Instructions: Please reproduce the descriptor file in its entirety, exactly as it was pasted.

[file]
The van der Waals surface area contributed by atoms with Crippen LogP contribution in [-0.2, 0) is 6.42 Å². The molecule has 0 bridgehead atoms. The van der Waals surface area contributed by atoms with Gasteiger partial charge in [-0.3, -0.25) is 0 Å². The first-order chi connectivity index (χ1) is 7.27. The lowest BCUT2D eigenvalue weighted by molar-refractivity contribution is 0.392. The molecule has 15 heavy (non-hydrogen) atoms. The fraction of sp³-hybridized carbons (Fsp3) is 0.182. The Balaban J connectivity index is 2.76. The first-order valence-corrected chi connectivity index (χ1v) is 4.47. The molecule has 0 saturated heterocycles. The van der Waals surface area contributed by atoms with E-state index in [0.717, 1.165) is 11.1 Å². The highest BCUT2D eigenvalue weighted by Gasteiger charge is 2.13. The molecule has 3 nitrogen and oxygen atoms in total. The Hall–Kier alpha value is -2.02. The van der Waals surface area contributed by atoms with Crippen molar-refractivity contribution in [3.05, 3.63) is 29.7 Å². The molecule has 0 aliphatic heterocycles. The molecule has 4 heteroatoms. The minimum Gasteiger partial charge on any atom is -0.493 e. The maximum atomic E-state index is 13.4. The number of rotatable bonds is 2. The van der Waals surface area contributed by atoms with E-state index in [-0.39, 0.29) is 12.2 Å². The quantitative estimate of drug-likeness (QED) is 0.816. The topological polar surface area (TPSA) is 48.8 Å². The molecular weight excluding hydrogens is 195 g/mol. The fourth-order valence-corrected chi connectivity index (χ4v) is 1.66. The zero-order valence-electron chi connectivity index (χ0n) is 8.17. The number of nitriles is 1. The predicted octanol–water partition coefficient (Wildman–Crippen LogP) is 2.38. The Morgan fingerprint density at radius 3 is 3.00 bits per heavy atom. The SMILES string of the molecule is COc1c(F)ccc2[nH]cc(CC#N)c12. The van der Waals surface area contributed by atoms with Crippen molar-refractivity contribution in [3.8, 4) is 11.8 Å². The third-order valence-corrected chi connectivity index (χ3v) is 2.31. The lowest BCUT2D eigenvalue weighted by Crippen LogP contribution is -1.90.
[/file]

The van der Waals surface area contributed by atoms with Crippen LogP contribution in [-0.2, 0) is 6.42 Å². The molecule has 0 bridgehead atoms. The van der Waals surface area contributed by atoms with Gasteiger partial charge in [-0.3, -0.25) is 0 Å². The first-order chi connectivity index (χ1) is 7.27. The lowest BCUT2D eigenvalue weighted by molar-refractivity contribution is 0.392. The molecule has 15 heavy (non-hydrogen) atoms. The fraction of sp³-hybridized carbons (Fsp3) is 0.182. The Balaban J connectivity index is 2.76. The first-order valence-corrected chi connectivity index (χ1v) is 4.47. The molecule has 0 saturated heterocycles. The van der Waals surface area contributed by atoms with E-state index in [0.717, 1.165) is 11.1 Å². The highest BCUT2D eigenvalue weighted by Gasteiger charge is 2.13. The molecule has 3 nitrogen and oxygen atoms in total. The Hall–Kier alpha value is -2.02. The van der Waals surface area contributed by atoms with Crippen molar-refractivity contribution in [3.05, 3.63) is 29.7 Å². The molecule has 0 aliphatic heterocycles. The molecule has 4 heteroatoms. The minimum Gasteiger partial charge on any atom is -0.493 e. The maximum atomic E-state index is 13.4. The number of rotatable bonds is 2. The van der Waals surface area contributed by atoms with E-state index in [-0.39, 0.29) is 12.2 Å². The quantitative estimate of drug-likeness (QED) is 0.816. The topological polar surface area (TPSA) is 48.8 Å². The molecular weight excluding hydrogens is 195 g/mol. The fourth-order valence-corrected chi connectivity index (χ4v) is 1.66. The zero-order valence-electron chi connectivity index (χ0n) is 8.17. The number of nitriles is 1. The predicted octanol–water partition coefficient (Wildman–Crippen LogP) is 2.38. The Morgan fingerprint density at radius 3 is 3.00 bits per heavy atom. The SMILES string of the molecule is COc1c(F)ccc2[nH]cc(CC#N)c12. The van der Waals surface area contributed by atoms with Crippen molar-refractivity contribution in [3.8, 4) is 11.8 Å². The third-order valence-corrected chi connectivity index (χ3v) is 2.31. The lowest BCUT2D eigenvalue weighted by Crippen LogP contribution is -1.90.